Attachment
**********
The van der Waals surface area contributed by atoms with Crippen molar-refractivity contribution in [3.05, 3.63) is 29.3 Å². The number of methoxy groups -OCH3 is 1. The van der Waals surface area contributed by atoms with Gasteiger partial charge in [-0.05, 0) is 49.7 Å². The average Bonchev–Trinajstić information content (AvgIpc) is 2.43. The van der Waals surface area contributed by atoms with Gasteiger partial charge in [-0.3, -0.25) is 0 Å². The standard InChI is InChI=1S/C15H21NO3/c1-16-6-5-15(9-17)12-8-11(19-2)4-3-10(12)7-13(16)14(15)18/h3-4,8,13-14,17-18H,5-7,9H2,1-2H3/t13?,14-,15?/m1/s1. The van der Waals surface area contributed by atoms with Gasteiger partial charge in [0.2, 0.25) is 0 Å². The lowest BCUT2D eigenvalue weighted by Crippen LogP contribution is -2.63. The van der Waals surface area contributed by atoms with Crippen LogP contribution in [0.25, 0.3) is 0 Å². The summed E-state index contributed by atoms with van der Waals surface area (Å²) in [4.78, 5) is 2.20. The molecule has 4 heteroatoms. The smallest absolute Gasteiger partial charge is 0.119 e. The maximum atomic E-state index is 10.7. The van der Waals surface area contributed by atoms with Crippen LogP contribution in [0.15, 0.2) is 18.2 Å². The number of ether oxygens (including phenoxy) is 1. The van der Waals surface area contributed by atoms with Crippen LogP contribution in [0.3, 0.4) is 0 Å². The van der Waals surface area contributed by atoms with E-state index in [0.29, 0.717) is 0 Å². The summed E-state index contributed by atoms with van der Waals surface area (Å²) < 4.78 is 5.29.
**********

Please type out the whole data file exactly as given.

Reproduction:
The van der Waals surface area contributed by atoms with Crippen molar-refractivity contribution in [3.05, 3.63) is 29.3 Å². The number of methoxy groups -OCH3 is 1. The van der Waals surface area contributed by atoms with Gasteiger partial charge in [-0.05, 0) is 49.7 Å². The average Bonchev–Trinajstić information content (AvgIpc) is 2.43. The van der Waals surface area contributed by atoms with Gasteiger partial charge in [-0.3, -0.25) is 0 Å². The standard InChI is InChI=1S/C15H21NO3/c1-16-6-5-15(9-17)12-8-11(19-2)4-3-10(12)7-13(16)14(15)18/h3-4,8,13-14,17-18H,5-7,9H2,1-2H3/t13?,14-,15?/m1/s1. The van der Waals surface area contributed by atoms with Gasteiger partial charge in [0.2, 0.25) is 0 Å². The lowest BCUT2D eigenvalue weighted by Crippen LogP contribution is -2.63. The van der Waals surface area contributed by atoms with Crippen LogP contribution in [0.25, 0.3) is 0 Å². The summed E-state index contributed by atoms with van der Waals surface area (Å²) in [4.78, 5) is 2.20. The molecule has 4 heteroatoms. The smallest absolute Gasteiger partial charge is 0.119 e. The maximum atomic E-state index is 10.7. The van der Waals surface area contributed by atoms with Crippen LogP contribution in [0.15, 0.2) is 18.2 Å². The number of ether oxygens (including phenoxy) is 1. The van der Waals surface area contributed by atoms with Crippen LogP contribution in [0.3, 0.4) is 0 Å². The van der Waals surface area contributed by atoms with E-state index in [0.29, 0.717) is 0 Å². The summed E-state index contributed by atoms with van der Waals surface area (Å²) < 4.78 is 5.29.